Tom Gaylord, also known as B.B. Pelletier, provides expert insights to airgunners all over the world on behalf of Pyramyd AIR. He has earned the title The Godfather of Airguns™ for his contributions to the industry, spending many years with AirForce Airguns and starting magazines dedicated to the sport such as Airgun Illustrated.

37 thoughts on “The Pump-Assist Benjamin 392 – Part 2”

  1. B.B.

    I’m trying to visualize how you pump this gun. My association from police shows is that the pump handle is moved down to the butt of the gun, than back up. But for the Benjamin 397, it looks like the only way to operate the pump is to move the handle towards the muzzle. Is that right? This seems like an awkward motion that doesn’t allow you to bring a lot of muscles into play.


  2. Matt,

    The pump handle is hinged at the front of the gun, so it pulls away from the underside of the gun in the rear.

    Look at the manual on Pyramyd’s website and you’ll see a drawing.



  3. B.B.,

    I don’t know where my printouts are for Crosman Premier domed pellets but my 392, once broken in, shot Kodiaks at 540 to 550 fps. Hobby pellets got up to 660 to 670 fps.


  4. Nuglor,
    Thanks, your rifle is awesome!! I’ll be looking to get a more utilitarian model because I know I will bang it up while hunting in Hawaii’s jungles. You know, something that I can disassemble, put in a pack, and be on my way, something that can take some hard use and keep on firing. I could probably go with a shrouded 12″ or 18″ barrel if it can develop about 45 fpe in .25 caliber. Tom

  5. Hi BB
    Do you think that we will see an influx in the use of .20 and .25 calibers because of the airforce rifles? I think these are two great calibers but ive always overlooked the guns in .20 and .25 because there isnt a good selection of pellets. I think these calibers might start to make a comeback.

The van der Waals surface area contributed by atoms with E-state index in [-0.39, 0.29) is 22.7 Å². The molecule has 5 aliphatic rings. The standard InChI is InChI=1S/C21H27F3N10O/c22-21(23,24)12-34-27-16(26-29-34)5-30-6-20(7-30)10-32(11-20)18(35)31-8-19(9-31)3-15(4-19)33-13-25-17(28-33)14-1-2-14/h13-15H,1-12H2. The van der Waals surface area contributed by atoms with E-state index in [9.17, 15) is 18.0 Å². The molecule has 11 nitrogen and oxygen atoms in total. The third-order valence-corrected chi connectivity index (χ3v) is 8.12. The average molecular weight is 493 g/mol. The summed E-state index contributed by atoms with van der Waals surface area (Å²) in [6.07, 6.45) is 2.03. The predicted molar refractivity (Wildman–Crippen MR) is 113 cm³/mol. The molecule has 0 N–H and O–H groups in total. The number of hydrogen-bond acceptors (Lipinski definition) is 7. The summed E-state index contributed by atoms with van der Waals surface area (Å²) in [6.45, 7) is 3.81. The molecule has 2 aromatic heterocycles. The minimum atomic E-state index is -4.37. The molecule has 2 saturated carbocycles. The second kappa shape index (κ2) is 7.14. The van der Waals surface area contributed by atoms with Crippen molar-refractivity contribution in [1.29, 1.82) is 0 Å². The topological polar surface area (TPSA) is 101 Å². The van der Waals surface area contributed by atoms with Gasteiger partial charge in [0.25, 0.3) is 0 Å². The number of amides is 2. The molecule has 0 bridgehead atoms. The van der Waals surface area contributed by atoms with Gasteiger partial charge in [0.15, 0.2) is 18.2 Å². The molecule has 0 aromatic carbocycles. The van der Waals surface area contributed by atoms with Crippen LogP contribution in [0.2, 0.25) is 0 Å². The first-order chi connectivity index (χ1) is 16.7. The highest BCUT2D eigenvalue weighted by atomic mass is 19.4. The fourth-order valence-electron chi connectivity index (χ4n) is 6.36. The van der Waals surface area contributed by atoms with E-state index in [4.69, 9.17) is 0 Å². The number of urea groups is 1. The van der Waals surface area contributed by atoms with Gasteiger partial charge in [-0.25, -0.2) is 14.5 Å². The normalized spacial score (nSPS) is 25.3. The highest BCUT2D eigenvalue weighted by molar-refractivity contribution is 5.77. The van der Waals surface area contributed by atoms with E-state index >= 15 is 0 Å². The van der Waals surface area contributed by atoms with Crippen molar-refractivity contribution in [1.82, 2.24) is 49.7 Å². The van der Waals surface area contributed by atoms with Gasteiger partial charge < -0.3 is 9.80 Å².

Nate in Mass

  6. One stroke in the low 30 pound range with a sub-$200 dollar RWS34 gets you another 100 fps over this this thing at ten 14 pound pumps. I’ve never seen a pumper of this ilk that was more accurate than a pedestrian Diana, much less a HW. I’m looking for a reason to get excited about this high-rep calisthenic technology?

  7. bb,

    This a really nice modification. Personally though, I don’t mind having the 392 a little difficult to pump, it’s just more satisfying to me if I have to work to do something.

    I would like a pcp for it’s convenience and ease of use, but the 392 (unmodified) just seems more like an air rifle. The only air rifles I have shot have been multipumps so I guess my experience isn’t profound. It’s just my personal opinion.

    I see how this would be great for people with back or shoulder problems and can’t use a regular 392 or 397.

    Also, my order for pellets on Pyramyd AIR have been on backorder for a while now, what exactly does that mean? Has Pyramyd AIR just postponed the delivery until they get the pellets?

    Right now I’m huntin’ with my .20 guage, fixin’ to git meself a big ole buck.


  8. Insomniac,

    Weidmanns heil!

    Concerning the pellet order, you probably want to call Pyramyd on that. Some pellets they will not be reordering. Also tell them you’ll accept a dented tin and maybe you can speed the order.

    Concerning the 392, many who tried it at Roanoke though it would be better for those with bad backs and shoulders. I have a bad back but pumping has never bothered me, so I can’t comment.


  9. Sorry it’s a teensy bit off topic, but do you know where could I find the velocity chart you printed above (fps vs # of pumps) — only for the 397?

    I know it’s not a target gun, but if four pumps gets me in the neighborhood of 500 fps, then I might just go ahead and get one for indoor stuff in the winter (yes, I have a dedicated “man cave” garage).

    You do great work here. I write a top-ranked fly fishing blog, and know how much it really is.

  10. Hia BB,